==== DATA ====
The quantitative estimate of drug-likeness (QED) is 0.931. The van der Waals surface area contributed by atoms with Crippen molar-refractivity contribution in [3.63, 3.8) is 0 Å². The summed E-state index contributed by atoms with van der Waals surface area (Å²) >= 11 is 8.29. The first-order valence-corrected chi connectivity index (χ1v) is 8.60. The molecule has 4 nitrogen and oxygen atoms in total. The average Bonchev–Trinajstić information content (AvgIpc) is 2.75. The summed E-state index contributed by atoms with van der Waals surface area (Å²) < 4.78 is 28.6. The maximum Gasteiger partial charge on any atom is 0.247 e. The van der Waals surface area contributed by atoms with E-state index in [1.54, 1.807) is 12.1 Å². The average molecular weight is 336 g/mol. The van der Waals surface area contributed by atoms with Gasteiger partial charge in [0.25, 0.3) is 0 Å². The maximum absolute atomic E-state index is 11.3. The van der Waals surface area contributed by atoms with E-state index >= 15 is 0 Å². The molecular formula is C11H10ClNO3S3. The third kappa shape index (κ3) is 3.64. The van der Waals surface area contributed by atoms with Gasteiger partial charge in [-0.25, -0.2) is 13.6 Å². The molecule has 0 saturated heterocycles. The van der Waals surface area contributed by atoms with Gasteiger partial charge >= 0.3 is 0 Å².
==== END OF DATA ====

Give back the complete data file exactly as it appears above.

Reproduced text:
The quantitative estimate of drug-likeness (QED) is 0.931. The van der Waals surface area contributed by atoms with Crippen molar-refractivity contribution in [3.63, 3.8) is 0 Å². The summed E-state index contributed by atoms with van der Waals surface area (Å²) >= 11 is 8.29. The first-order valence-corrected chi connectivity index (χ1v) is 8.60. The molecule has 4 nitrogen and oxygen atoms in total. The average Bonchev–Trinajstić information content (AvgIpc) is 2.75. The summed E-state index contributed by atoms with van der Waals surface area (Å²) < 4.78 is 28.6. The maximum Gasteiger partial charge on any atom is 0.247 e. The van der Waals surface area contributed by atoms with E-state index in [1.54, 1.807) is 12.1 Å². The average molecular weight is 336 g/mol. The van der Waals surface area contributed by atoms with Gasteiger partial charge in [0.25, 0.3) is 0 Å². The maximum absolute atomic E-state index is 11.3. The van der Waals surface area contributed by atoms with E-state index >= 15 is 0 Å². The molecular formula is C11H10ClNO3S3. The third kappa shape index (κ3) is 3.64. The van der Waals surface area contributed by atoms with Gasteiger partial charge in [-0.25, -0.2) is 13.6 Å². The molecule has 0 saturated heterocycles. The van der Waals surface area contributed by atoms with Gasteiger partial charge >= 0.3 is 0 Å².